Woolf on the Physicians in Mrs. Dalloway:
An Examination of an Insufficient Critique
by Robert Russell
In a diary entry dated June 19 1923, Virginia Woolf wrote, “I want to give life and death, sanity and insanity; I want to criticize the social system & to show it at work, at its most intense.” Two years later, with the publication of her novel Mrs. Dalloway, Woolf would attempt to criticize the scientific understanding and subsequent treatment of mental illness. Many critics claim that through her characters Dr. Holmes, Sir William Bradshaw, and Septimus Warren Smith, Woolf makes a scathing critique of the medical and scientific community surrounding mental illness. However, instead of criticizing and making commentary on the medical community as a whole in regards to understanding mental illness, Woolf critiques the individual physicians, exposing discrepancies in their respective practices and revealing their ambivalence. These discrepancies are inherent to the physicians themselves and therefore do not depict the medical community at large. A critique of one or two figures does not equate to a critique of the system.
Woolf uses Septimus Warren Smith, the post-war veteran suffering from severe PTSD in the wake of the first World War, as a focal point for revealing the apparent lack of understanding regarding mental illness. At the onset of Septimus’s appearance, Woolf discloses two details that shed light onto Dr. Holmes’s dubious understanding of mental illness. She writes, “For Dr. Holmes had told her [Lucrezia] to make her husband (who had nothing whatever seriously the matter with him but was a little out of sorts) take an interest in things outside himself” (MD 21). The first detail is that Dr. Holmes, believing Septimus to be “a little of sorts,” undermines the severity of his illness, equating it to a simple case of confusion. Dr. Holmes downplaying Septimus’s experience appears an indictment of his own culpability. That a doctor should knowingly diminish the seriousness of a patient’s ailment is a criminal offense. However, in the second detail, Woolf reveals the sincerity behind Dr. Holmes’s conviction. Dr. Holmes’s prescribed treatment–“take an interest in things outside himself”–is a display of the courteousness inherent in a good doctor. Instead of refusing to treat Septimus, Dr. Holmes wants and tries to help him and Lucrezia. Woolf introduces Dr. Holmes as being a figure that will later foment Septimus’s death, but Dr. Holmes was only doing what was best.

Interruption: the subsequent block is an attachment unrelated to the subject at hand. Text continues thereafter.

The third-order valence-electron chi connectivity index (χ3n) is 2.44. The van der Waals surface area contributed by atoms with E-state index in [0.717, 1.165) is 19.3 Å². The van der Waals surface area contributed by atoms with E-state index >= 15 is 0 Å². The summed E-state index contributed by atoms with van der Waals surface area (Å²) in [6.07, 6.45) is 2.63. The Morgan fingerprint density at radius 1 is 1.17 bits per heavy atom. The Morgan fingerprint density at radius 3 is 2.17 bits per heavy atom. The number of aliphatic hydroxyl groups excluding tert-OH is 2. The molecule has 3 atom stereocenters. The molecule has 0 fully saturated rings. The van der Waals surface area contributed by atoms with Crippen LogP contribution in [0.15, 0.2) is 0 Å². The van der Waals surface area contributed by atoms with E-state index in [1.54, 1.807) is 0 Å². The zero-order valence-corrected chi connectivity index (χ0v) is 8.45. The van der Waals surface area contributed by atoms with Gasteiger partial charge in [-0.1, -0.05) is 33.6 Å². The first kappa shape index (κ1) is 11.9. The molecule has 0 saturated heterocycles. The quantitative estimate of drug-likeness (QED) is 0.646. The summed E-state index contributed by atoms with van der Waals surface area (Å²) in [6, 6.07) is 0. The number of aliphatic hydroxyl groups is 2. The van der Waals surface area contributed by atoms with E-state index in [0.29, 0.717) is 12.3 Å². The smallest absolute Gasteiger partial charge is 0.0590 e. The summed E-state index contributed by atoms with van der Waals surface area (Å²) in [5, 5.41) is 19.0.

Subsequently, Woolf juxtaposes Septimus’s worsening condition to the outward positivity of Dr. Holmes in order to convey the disconnect between patient and doctor. Septimus begins to see Dr. Holmes as “repulsive brute, with the blood-red nostrils” who is “on him” despite the fact that “Rezia could not understand him. Dr. Holmes was such a kind man…so interested in Septimus…[and] only wanted to help them” (MD 90). Woolf emphasizes the growing distance between Dr. Holmes and Septimus through the contrast of these associations. By connoting Dr. Holmes with amiability and kindheartedness while Septimus grows more indignant, Woolf aims to represent Dr. Holmes’s ignorance of Septimus’s condition, a lack of recognition of his own patient’s needs, and a lack of communication between doctor and patient. According to Woolf, Dr. Holmes, in spite of all his kindness, is an incompetent doctor. A doctor that lacks the recognition of a patient’s worsening condition is bad, however, it is even worse that a doctor is ignorant and positive in their ignorance. These are dangerous attributes in a doctor. However, these attributions do not and cannot extend to the scientific community at large. The relationship between one doctor and a patient is not universal, and as the distance between Septimus and Dr. Holmes becomes too wide, Woolf introduces a new doctor through which she attempts to critique the medical community.
The second formative character that Woolf uses as a means to expose and comment on the widespread ignorance regarding mental illness in the medical community is Sir William Bradshaw, the physician whom Lucrezia and Septimus consult after Dr. Holmes. Similar to Woolf’s depiction of Dr. Holmes, Bradshaw’s introduction contains many adulating details. Woolf writes,
“he had won his position by sheer ability…loved his profession; made a fine figurehead at ceremonies and spoke well–all of which had by the time he was knighted given him a heavy look…which weariness…increased the extraordinary distinction of his presence and gave him the reputation (of the utmost importance in dealing with nerve cases) not merely of lightning skill, and almost infallible accuracy in diagnosis but of sympathy, tact; understanding of the human soul” (MD 93).